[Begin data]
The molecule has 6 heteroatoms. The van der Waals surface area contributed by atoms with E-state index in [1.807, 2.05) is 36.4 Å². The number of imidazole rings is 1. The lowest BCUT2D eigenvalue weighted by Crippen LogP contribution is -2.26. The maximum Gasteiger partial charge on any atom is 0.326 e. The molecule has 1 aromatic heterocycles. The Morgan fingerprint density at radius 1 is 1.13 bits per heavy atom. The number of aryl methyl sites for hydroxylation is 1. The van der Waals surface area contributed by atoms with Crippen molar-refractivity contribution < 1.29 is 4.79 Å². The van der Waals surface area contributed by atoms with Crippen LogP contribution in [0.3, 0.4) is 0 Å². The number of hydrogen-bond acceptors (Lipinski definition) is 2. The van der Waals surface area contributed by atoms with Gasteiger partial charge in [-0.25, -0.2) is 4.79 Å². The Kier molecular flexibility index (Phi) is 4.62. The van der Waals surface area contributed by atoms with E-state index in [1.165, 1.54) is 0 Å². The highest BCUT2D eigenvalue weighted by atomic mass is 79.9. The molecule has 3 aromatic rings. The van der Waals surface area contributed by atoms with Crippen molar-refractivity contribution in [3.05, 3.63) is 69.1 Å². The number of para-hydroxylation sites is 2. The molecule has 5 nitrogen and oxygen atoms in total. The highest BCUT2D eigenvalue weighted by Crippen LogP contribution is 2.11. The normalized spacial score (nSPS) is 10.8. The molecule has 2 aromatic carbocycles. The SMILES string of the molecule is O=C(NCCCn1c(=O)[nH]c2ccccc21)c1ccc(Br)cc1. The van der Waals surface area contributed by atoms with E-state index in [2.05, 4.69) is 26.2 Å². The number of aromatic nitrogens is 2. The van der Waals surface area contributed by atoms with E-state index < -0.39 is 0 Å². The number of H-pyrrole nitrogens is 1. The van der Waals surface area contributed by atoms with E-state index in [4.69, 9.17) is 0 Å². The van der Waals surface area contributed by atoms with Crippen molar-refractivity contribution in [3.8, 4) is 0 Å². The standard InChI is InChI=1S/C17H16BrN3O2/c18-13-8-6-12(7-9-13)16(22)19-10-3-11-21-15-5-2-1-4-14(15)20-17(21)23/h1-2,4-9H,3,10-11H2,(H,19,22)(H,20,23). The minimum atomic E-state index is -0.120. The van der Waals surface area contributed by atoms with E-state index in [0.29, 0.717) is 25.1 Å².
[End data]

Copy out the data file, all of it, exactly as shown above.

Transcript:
The molecule has 6 heteroatoms. The van der Waals surface area contributed by atoms with E-state index in [1.807, 2.05) is 36.4 Å². The number of imidazole rings is 1. The lowest BCUT2D eigenvalue weighted by Crippen LogP contribution is -2.26. The maximum Gasteiger partial charge on any atom is 0.326 e. The molecule has 1 aromatic heterocycles. The Morgan fingerprint density at radius 1 is 1.13 bits per heavy atom. The number of aryl methyl sites for hydroxylation is 1. The van der Waals surface area contributed by atoms with Crippen molar-refractivity contribution < 1.29 is 4.79 Å². The van der Waals surface area contributed by atoms with Crippen LogP contribution in [0.3, 0.4) is 0 Å². The number of hydrogen-bond acceptors (Lipinski definition) is 2. The van der Waals surface area contributed by atoms with Gasteiger partial charge in [-0.25, -0.2) is 4.79 Å². The Kier molecular flexibility index (Phi) is 4.62. The van der Waals surface area contributed by atoms with E-state index in [1.165, 1.54) is 0 Å². The highest BCUT2D eigenvalue weighted by atomic mass is 79.9. The molecule has 3 aromatic rings. The van der Waals surface area contributed by atoms with Crippen molar-refractivity contribution in [3.05, 3.63) is 69.1 Å². The number of para-hydroxylation sites is 2. The molecule has 5 nitrogen and oxygen atoms in total. The highest BCUT2D eigenvalue weighted by Crippen LogP contribution is 2.11. The normalized spacial score (nSPS) is 10.8. The molecule has 2 aromatic carbocycles. The SMILES string of the molecule is O=C(NCCCn1c(=O)[nH]c2ccccc21)c1ccc(Br)cc1. The van der Waals surface area contributed by atoms with E-state index in [2.05, 4.69) is 26.2 Å². The number of aromatic nitrogens is 2. The van der Waals surface area contributed by atoms with E-state index < -0.39 is 0 Å². The number of H-pyrrole nitrogens is 1. The van der Waals surface area contributed by atoms with E-state index in [4.69, 9.17) is 0 Å². The van der Waals surface area contributed by atoms with Crippen molar-refractivity contribution in [3.8, 4) is 0 Å². The standard InChI is InChI=1S/C17H16BrN3O2/c18-13-8-6-12(7-9-13)16(22)19-10-3-11-21-15-5-2-1-4-14(15)20-17(21)23/h1-2,4-9H,3,10-11H2,(H,19,22)(H,20,23). The minimum atomic E-state index is -0.120. The van der Waals surface area contributed by atoms with E-state index in [0.29, 0.717) is 25.1 Å².